FIG. 2 is vertical cross-sectional elevation of the support fixture 10, taken through the central mounting structure 18 to show the arrangement thereof. The central mounting structure 18 includes a clamping member 22 having a threaded surface 24 engaging a threaded hole 26 within the first support plate 12. The clamping member 22 additionally includes a bearing surface 28, axially aligned with the threaded surface 24 to extend through a clearance hole 30 in the second support plate 14, and a knob 32 used to rotate the clamping member 22. When the threaded surface 24 is loosely held (i.e., not tightened) within the threaded hole 26 of the first support plate 12, the second support 12 pivots on the bearing surface 28, relative to the first support plate 12 within the plane in which the support plates 12, 14 extend. Threads from the threaded hole 26 may extend around some or all of the bearing surface 28. When the threaded surface 24 is tightened within the threaded hole 26, a shoulder 34 of the clamping member 22 holds the lower surface 36 of the upper support plate 14 against the adjacent upper surface 38 of the support plate 12, preventing rotation of these plates 12, 14 relative to each other.

The central mounting structure 18 also includes a bracket screw member 40, rotatably mounted on pivot shaft portion 42 of the clamping member 22. The bracket screw member 40 includes an externally threaded surfaces 44 engaging a threaded hole 46 within the central support bracket 16, so that rotation of the bracket screw member 40 relative to the central support bracket 16 moves the central support bracket 16, relative to the bracket screw member 40, in or opposite the direction of arrow 20, perpendicular to the plane in which the support plates 12, 14 extend.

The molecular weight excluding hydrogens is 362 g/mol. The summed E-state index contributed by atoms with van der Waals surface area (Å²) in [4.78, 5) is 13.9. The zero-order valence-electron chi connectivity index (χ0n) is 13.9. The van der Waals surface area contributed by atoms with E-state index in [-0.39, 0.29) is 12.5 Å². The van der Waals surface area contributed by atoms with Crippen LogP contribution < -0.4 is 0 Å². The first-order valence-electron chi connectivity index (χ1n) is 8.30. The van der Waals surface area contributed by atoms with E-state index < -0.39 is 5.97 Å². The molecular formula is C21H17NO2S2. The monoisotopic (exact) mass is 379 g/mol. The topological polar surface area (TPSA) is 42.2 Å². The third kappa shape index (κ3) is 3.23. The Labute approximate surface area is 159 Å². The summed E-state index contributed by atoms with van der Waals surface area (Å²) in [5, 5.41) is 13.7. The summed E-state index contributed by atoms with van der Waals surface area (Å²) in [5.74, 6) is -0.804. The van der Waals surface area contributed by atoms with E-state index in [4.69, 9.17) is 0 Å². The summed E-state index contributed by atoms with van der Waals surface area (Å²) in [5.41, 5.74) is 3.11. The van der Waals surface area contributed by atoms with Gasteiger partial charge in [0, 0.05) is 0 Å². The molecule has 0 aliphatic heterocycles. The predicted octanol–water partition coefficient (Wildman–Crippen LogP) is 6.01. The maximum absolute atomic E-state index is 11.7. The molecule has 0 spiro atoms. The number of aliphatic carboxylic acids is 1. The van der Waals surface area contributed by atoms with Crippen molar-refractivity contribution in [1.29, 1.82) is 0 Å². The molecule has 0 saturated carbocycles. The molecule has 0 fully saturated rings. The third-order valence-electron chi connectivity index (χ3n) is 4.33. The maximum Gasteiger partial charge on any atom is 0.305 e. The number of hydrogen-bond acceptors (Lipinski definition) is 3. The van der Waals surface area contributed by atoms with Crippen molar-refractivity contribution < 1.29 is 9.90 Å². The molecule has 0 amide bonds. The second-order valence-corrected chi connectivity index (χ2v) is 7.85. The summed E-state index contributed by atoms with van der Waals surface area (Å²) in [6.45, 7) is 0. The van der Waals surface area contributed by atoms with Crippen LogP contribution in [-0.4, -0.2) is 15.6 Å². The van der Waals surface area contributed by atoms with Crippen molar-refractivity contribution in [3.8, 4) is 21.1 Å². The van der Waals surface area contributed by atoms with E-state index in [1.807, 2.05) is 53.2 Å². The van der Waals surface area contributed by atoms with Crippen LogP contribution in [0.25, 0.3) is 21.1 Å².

Each of the support plates 12, 14 has an upper surface 48 for supporting either the hand or forearm of the patient. The central support bracket 16 has a support surface 50 for supporting the wrist of the patient as it is elevated above the lower surfaces of the hand and forearm and a wall 52 extending outward from the support surface 50 to restrain rotation of the central support bracket 16 as bracket screw member 40 is rotated by means of a knob 54 to move the central support bracket 16 in or opposite the direction of arrow 20.

FIG. 3 is a fragmentary bottom plan view of the second support plate 14, showing a pattern of radially-extending ridges 56 and grooves 58 on the lower surface 36 of this plate 14 around the clearance hole 28.

FIG. 4 is a fragmentary vertical cross-sectional view of the second support plate 14, taken as indicated by section lines IV—IV in FIG. 3, showing adjacent ridges 56 and grooves 58.